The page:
A question for the Cystic Fibrosis Community

What tools or resources have you found most useful regarding your or your loved one’s condition? This could be a website, a specific organization, or an app for your smartphone. What makes this resource (or resources) useful to you?

Answers from the Community

Well, my CF clinic that is here in Denver, Colorado, National Jewish Health is extremely good. They have really helped me improve. They’ve been good at diagnosing some issues that I didn’t even know were affecting me, so that’s definitely the number one resource. Number two, I really like using Twitter to connect with other people that have CF. That’s been a huge support system for me. Also, the Colorado Medicaid Program here is really, really good. That has been a huge relief for me. I didn’t qualify for Medicaid in my old state is Missouri so this is just the game-changer. And then I used the CF Compass service to help me with some legal issues regarding unemployment and disability and healthcare. So that was very helpful also.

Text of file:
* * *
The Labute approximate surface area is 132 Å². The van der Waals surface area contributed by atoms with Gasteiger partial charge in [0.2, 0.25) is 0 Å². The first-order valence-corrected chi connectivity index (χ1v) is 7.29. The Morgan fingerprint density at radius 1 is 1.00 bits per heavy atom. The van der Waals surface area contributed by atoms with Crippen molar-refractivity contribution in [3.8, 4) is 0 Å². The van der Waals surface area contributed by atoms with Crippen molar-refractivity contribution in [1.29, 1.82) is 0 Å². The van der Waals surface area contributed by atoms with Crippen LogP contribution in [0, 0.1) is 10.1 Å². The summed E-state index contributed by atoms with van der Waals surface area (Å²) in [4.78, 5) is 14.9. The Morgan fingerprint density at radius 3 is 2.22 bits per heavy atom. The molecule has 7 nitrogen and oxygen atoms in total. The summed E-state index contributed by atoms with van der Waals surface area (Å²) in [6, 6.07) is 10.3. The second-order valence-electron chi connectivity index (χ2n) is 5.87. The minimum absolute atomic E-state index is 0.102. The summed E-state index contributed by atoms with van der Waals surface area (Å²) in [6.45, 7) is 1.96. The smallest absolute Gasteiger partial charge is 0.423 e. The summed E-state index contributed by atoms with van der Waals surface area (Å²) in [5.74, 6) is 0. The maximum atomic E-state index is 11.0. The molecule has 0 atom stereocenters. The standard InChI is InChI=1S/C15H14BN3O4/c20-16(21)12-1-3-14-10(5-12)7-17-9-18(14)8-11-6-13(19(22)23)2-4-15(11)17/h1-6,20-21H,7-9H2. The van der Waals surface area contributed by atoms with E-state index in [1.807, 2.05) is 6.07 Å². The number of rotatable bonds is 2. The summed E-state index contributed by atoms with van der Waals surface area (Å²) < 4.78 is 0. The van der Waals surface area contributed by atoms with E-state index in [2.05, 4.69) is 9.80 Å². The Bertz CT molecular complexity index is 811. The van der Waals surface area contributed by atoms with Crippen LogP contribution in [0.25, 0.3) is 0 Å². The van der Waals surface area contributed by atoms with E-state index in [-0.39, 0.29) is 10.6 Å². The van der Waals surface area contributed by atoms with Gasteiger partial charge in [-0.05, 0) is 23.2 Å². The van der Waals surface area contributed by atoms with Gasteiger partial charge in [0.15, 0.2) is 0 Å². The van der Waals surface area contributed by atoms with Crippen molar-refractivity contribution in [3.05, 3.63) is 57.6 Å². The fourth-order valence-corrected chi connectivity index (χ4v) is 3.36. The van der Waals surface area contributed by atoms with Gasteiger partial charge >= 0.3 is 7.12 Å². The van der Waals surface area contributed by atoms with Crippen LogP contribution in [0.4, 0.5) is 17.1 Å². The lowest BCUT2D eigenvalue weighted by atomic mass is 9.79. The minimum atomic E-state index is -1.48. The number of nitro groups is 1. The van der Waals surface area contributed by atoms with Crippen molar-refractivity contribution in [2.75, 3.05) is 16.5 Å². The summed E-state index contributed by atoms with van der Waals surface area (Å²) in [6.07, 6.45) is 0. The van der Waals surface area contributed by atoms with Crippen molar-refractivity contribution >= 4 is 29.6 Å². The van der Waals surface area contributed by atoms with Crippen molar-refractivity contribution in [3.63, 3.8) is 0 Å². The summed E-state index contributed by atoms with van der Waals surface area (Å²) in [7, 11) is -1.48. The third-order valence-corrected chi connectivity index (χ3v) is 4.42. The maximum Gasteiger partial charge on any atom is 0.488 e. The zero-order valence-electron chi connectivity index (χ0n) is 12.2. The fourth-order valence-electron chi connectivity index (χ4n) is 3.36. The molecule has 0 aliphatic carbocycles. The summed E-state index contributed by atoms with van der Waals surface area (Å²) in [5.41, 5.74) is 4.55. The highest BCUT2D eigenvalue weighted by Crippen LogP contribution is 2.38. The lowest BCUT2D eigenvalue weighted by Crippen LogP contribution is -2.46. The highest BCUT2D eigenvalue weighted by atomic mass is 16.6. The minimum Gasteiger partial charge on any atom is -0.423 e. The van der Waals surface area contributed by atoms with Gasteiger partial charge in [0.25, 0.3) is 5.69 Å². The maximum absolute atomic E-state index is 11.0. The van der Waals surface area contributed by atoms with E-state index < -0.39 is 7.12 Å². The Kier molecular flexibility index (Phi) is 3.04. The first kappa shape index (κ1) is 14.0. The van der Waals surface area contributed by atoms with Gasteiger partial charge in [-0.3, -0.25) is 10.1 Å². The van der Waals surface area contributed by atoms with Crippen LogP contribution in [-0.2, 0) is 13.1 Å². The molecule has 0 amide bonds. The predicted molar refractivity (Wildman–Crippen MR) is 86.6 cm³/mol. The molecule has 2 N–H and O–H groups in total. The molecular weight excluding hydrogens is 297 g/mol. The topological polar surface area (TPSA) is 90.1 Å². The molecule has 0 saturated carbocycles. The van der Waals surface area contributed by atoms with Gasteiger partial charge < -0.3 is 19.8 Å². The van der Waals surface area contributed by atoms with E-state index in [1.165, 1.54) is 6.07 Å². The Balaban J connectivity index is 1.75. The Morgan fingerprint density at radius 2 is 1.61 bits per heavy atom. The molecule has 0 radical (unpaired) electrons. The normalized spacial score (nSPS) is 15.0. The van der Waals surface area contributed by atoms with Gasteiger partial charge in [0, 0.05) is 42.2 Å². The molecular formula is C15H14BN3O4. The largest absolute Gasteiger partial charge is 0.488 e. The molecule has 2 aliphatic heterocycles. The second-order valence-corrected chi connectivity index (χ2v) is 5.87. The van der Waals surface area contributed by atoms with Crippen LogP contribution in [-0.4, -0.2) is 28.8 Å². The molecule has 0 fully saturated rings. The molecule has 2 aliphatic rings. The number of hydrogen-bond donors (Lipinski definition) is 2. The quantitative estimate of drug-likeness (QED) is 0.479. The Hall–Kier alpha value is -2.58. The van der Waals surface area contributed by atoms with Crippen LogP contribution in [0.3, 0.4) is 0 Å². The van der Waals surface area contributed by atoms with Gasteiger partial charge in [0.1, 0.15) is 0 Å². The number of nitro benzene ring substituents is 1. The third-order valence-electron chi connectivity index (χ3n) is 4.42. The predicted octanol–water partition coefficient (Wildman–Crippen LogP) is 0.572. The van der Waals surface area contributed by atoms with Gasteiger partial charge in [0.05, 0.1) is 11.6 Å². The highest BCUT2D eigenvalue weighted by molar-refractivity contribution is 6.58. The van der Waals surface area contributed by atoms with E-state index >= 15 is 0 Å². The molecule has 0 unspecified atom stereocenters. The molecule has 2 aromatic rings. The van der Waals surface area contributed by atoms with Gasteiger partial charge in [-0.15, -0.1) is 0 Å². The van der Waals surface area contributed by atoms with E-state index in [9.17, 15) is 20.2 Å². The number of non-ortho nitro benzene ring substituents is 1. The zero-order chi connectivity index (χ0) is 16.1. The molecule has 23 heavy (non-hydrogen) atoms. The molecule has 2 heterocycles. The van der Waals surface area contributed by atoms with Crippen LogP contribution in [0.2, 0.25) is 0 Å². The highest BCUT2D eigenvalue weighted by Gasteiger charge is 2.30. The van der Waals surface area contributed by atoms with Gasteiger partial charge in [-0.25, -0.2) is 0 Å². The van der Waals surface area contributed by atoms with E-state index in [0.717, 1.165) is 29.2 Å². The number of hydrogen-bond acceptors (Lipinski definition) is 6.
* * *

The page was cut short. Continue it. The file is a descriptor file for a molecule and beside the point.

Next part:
I have probably found…I’ve gotten involved with my local CF center’s patient advisory board. That’s a tool that I have used to help give input on the way our team interacts with patients. I have also joined some CF Facebook groups that have a supportive environment, and that’s been helpful over the years to develop friendships and enjoy just being able to talk to someone who has the same life experiences as I do.

Two tools that I found most useful are the Apple Health app in my phone, because I keep track of my meds on there and my test results I’ve connected to there and my step count and my mileage counts because it helps make sure I’m getting enough exercise for my condition. And also Vertex sends me emails and helps me communicate with one of their liaisons to help manage my condition and get all the information that I need to know about their company and their medications.